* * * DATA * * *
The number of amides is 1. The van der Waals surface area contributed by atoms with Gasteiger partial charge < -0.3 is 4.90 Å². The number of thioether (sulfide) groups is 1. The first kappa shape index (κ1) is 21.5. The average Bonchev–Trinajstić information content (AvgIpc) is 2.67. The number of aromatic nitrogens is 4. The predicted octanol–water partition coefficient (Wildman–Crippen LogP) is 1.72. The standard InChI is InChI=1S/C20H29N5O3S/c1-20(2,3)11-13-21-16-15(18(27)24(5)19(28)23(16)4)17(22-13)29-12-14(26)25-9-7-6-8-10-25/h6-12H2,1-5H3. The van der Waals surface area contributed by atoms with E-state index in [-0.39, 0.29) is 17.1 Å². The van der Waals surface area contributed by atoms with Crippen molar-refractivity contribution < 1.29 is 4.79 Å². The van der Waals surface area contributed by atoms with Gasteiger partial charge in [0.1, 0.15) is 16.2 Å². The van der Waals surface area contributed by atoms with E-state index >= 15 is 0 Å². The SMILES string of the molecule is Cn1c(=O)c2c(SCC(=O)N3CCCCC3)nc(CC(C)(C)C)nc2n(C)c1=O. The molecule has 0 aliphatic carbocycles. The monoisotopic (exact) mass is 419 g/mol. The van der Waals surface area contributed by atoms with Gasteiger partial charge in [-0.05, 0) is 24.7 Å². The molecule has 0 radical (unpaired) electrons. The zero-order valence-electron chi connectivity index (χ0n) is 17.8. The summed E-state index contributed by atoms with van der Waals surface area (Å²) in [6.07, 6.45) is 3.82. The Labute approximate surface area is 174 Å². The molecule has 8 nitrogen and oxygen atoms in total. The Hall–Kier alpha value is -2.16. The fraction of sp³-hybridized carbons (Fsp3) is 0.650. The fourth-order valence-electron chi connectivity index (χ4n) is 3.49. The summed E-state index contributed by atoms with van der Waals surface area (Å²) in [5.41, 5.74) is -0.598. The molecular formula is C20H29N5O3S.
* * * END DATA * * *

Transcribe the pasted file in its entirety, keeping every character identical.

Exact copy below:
The number of amides is 1. The van der Waals surface area contributed by atoms with Gasteiger partial charge < -0.3 is 4.90 Å². The number of thioether (sulfide) groups is 1. The first kappa shape index (κ1) is 21.5. The average Bonchev–Trinajstić information content (AvgIpc) is 2.67. The number of aromatic nitrogens is 4. The predicted octanol–water partition coefficient (Wildman–Crippen LogP) is 1.72. The standard InChI is InChI=1S/C20H29N5O3S/c1-20(2,3)11-13-21-16-15(18(27)24(5)19(28)23(16)4)17(22-13)29-12-14(26)25-9-7-6-8-10-25/h6-12H2,1-5H3. The van der Waals surface area contributed by atoms with E-state index in [-0.39, 0.29) is 17.1 Å². The van der Waals surface area contributed by atoms with Crippen molar-refractivity contribution < 1.29 is 4.79 Å². The van der Waals surface area contributed by atoms with Gasteiger partial charge in [0.1, 0.15) is 16.2 Å². The van der Waals surface area contributed by atoms with E-state index >= 15 is 0 Å². The SMILES string of the molecule is Cn1c(=O)c2c(SCC(=O)N3CCCCC3)nc(CC(C)(C)C)nc2n(C)c1=O. The molecule has 0 aliphatic carbocycles. The monoisotopic (exact) mass is 419 g/mol. The van der Waals surface area contributed by atoms with Gasteiger partial charge in [-0.05, 0) is 24.7 Å². The molecule has 0 radical (unpaired) electrons. The zero-order valence-electron chi connectivity index (χ0n) is 17.8. The summed E-state index contributed by atoms with van der Waals surface area (Å²) in [6.07, 6.45) is 3.82. The Labute approximate surface area is 174 Å². The molecule has 8 nitrogen and oxygen atoms in total. The Hall–Kier alpha value is -2.16. The fraction of sp³-hybridized carbons (Fsp3) is 0.650. The fourth-order valence-electron chi connectivity index (χ4n) is 3.49. The summed E-state index contributed by atoms with van der Waals surface area (Å²) in [5.41, 5.74) is -0.598. The molecular formula is C20H29N5O3S.